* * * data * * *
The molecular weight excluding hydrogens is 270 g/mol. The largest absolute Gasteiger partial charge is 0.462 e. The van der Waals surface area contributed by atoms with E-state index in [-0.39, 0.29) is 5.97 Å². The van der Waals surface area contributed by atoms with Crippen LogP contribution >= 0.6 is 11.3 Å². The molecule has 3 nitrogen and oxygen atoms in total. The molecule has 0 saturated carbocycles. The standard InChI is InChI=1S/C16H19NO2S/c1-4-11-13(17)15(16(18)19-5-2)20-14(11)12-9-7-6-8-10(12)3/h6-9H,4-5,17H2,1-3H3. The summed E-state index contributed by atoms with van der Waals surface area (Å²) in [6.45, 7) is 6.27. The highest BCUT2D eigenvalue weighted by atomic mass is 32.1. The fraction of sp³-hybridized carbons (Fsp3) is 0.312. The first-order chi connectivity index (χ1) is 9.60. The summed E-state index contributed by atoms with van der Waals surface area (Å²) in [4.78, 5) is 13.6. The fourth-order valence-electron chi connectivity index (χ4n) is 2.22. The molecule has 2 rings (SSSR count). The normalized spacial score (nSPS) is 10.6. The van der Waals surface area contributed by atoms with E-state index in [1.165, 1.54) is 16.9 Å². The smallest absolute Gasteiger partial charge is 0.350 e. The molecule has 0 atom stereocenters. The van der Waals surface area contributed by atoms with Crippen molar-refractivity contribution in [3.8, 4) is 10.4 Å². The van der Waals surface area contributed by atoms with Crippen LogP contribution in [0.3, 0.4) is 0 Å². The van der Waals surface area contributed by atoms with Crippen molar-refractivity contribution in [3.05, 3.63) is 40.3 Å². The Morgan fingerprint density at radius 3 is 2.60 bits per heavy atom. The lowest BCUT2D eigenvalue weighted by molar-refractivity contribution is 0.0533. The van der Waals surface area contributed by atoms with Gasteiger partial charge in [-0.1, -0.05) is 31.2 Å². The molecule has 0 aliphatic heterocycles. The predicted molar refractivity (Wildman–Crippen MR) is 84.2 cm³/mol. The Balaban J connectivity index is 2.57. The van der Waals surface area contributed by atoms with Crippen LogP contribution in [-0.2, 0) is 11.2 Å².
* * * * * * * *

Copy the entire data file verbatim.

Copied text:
The molecular weight excluding hydrogens is 270 g/mol. The largest absolute Gasteiger partial charge is 0.462 e. The van der Waals surface area contributed by atoms with E-state index in [-0.39, 0.29) is 5.97 Å². The van der Waals surface area contributed by atoms with Crippen LogP contribution >= 0.6 is 11.3 Å². The molecule has 3 nitrogen and oxygen atoms in total. The molecule has 0 saturated carbocycles. The standard InChI is InChI=1S/C16H19NO2S/c1-4-11-13(17)15(16(18)19-5-2)20-14(11)12-9-7-6-8-10(12)3/h6-9H,4-5,17H2,1-3H3. The summed E-state index contributed by atoms with van der Waals surface area (Å²) in [6.45, 7) is 6.27. The highest BCUT2D eigenvalue weighted by atomic mass is 32.1. The fraction of sp³-hybridized carbons (Fsp3) is 0.312. The first-order chi connectivity index (χ1) is 9.60. The summed E-state index contributed by atoms with van der Waals surface area (Å²) in [4.78, 5) is 13.6. The fourth-order valence-electron chi connectivity index (χ4n) is 2.22. The molecule has 2 rings (SSSR count). The normalized spacial score (nSPS) is 10.6. The van der Waals surface area contributed by atoms with E-state index in [1.165, 1.54) is 16.9 Å². The smallest absolute Gasteiger partial charge is 0.350 e. The molecule has 0 atom stereocenters. The van der Waals surface area contributed by atoms with Crippen molar-refractivity contribution in [3.8, 4) is 10.4 Å². The van der Waals surface area contributed by atoms with Crippen LogP contribution in [0.3, 0.4) is 0 Å². The van der Waals surface area contributed by atoms with Crippen molar-refractivity contribution in [3.05, 3.63) is 40.3 Å². The Morgan fingerprint density at radius 3 is 2.60 bits per heavy atom. The lowest BCUT2D eigenvalue weighted by molar-refractivity contribution is 0.0533. The van der Waals surface area contributed by atoms with Gasteiger partial charge in [-0.1, -0.05) is 31.2 Å². The molecule has 0 aliphatic heterocycles. The predicted molar refractivity (Wildman–Crippen MR) is 84.2 cm³/mol. The Balaban J connectivity index is 2.57. The van der Waals surface area contributed by atoms with Crippen LogP contribution in [-0.2, 0) is 11.2 Å².